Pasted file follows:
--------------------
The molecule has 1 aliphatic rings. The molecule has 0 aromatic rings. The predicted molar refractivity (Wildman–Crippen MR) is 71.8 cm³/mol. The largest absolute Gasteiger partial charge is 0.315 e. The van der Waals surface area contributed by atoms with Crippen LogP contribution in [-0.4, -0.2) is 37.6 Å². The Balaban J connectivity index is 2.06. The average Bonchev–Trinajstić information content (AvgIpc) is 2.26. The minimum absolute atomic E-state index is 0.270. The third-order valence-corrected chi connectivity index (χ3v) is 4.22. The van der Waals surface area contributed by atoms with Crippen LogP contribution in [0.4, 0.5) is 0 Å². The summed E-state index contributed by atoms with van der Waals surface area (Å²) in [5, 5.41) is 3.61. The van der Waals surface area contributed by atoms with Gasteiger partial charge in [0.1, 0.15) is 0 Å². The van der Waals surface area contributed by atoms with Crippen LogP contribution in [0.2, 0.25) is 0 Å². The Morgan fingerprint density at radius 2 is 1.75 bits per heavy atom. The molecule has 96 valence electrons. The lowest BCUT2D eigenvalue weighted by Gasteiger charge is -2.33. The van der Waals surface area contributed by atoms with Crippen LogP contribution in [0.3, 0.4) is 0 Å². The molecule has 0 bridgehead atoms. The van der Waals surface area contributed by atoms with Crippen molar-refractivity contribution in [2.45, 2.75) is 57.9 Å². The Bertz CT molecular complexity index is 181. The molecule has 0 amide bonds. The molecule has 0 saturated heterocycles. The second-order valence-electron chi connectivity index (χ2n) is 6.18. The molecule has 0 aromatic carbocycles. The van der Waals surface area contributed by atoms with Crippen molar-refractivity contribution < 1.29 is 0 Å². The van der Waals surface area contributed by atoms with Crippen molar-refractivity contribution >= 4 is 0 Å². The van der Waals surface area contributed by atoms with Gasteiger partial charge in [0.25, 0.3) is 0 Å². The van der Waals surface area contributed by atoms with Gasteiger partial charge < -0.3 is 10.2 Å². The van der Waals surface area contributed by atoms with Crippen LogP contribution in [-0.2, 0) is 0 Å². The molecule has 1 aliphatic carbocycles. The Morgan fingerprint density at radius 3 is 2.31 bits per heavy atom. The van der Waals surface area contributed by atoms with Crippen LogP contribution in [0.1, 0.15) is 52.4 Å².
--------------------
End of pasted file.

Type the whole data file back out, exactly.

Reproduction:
The molecule has 1 aliphatic rings. The molecule has 0 aromatic rings. The predicted molar refractivity (Wildman–Crippen MR) is 71.8 cm³/mol. The largest absolute Gasteiger partial charge is 0.315 e. The van der Waals surface area contributed by atoms with Crippen LogP contribution in [-0.4, -0.2) is 37.6 Å². The Balaban J connectivity index is 2.06. The average Bonchev–Trinajstić information content (AvgIpc) is 2.26. The minimum absolute atomic E-state index is 0.270. The third-order valence-corrected chi connectivity index (χ3v) is 4.22. The van der Waals surface area contributed by atoms with Crippen LogP contribution in [0.4, 0.5) is 0 Å². The summed E-state index contributed by atoms with van der Waals surface area (Å²) in [5, 5.41) is 3.61. The van der Waals surface area contributed by atoms with Gasteiger partial charge in [0.1, 0.15) is 0 Å². The van der Waals surface area contributed by atoms with Crippen LogP contribution in [0.2, 0.25) is 0 Å². The Morgan fingerprint density at radius 2 is 1.75 bits per heavy atom. The molecule has 96 valence electrons. The lowest BCUT2D eigenvalue weighted by Gasteiger charge is -2.33. The van der Waals surface area contributed by atoms with Crippen LogP contribution in [0.3, 0.4) is 0 Å². The molecule has 0 bridgehead atoms. The van der Waals surface area contributed by atoms with Crippen molar-refractivity contribution in [2.45, 2.75) is 57.9 Å². The Bertz CT molecular complexity index is 181. The molecule has 0 amide bonds. The molecule has 0 saturated heterocycles. The second-order valence-electron chi connectivity index (χ2n) is 6.18. The molecule has 0 aromatic carbocycles. The van der Waals surface area contributed by atoms with Crippen molar-refractivity contribution < 1.29 is 0 Å². The van der Waals surface area contributed by atoms with Crippen molar-refractivity contribution >= 4 is 0 Å². The van der Waals surface area contributed by atoms with Gasteiger partial charge in [0.25, 0.3) is 0 Å². The van der Waals surface area contributed by atoms with Gasteiger partial charge < -0.3 is 10.2 Å². The van der Waals surface area contributed by atoms with Crippen LogP contribution in [-0.2, 0) is 0 Å². The molecule has 1 aliphatic carbocycles. The Morgan fingerprint density at radius 3 is 2.31 bits per heavy atom. The van der Waals surface area contributed by atoms with Crippen LogP contribution in [0.1, 0.15) is 52.4 Å².